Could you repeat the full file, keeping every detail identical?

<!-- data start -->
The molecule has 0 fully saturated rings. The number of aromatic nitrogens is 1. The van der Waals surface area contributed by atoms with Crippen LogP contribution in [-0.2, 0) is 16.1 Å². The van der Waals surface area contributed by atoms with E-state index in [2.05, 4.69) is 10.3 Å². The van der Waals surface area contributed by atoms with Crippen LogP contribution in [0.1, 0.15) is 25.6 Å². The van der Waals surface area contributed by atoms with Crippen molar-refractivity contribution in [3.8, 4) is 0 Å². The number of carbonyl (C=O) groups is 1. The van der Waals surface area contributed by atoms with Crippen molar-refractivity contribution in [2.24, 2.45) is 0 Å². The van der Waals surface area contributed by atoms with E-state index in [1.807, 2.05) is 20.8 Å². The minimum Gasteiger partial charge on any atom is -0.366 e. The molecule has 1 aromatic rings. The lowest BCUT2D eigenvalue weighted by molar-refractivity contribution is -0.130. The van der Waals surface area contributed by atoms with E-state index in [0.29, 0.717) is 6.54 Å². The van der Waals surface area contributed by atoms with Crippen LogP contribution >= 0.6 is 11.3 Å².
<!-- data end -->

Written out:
The molecule has 0 fully saturated rings. The number of aromatic nitrogens is 1. The van der Waals surface area contributed by atoms with Crippen LogP contribution in [-0.2, 0) is 16.1 Å². The van der Waals surface area contributed by atoms with E-state index in [2.05, 4.69) is 10.3 Å². The van der Waals surface area contributed by atoms with Crippen LogP contribution in [0.1, 0.15) is 25.6 Å². The van der Waals surface area contributed by atoms with Crippen molar-refractivity contribution in [3.8, 4) is 0 Å². The number of carbonyl (C=O) groups is 1. The van der Waals surface area contributed by atoms with Crippen molar-refractivity contribution in [2.24, 2.45) is 0 Å². The van der Waals surface area contributed by atoms with E-state index in [1.807, 2.05) is 20.8 Å². The minimum Gasteiger partial charge on any atom is -0.366 e. The molecule has 1 aromatic rings. The lowest BCUT2D eigenvalue weighted by molar-refractivity contribution is -0.130. The van der Waals surface area contributed by atoms with E-state index in [0.29, 0.717) is 6.54 Å². The van der Waals surface area contributed by atoms with Crippen LogP contribution >= 0.6 is 11.3 Å².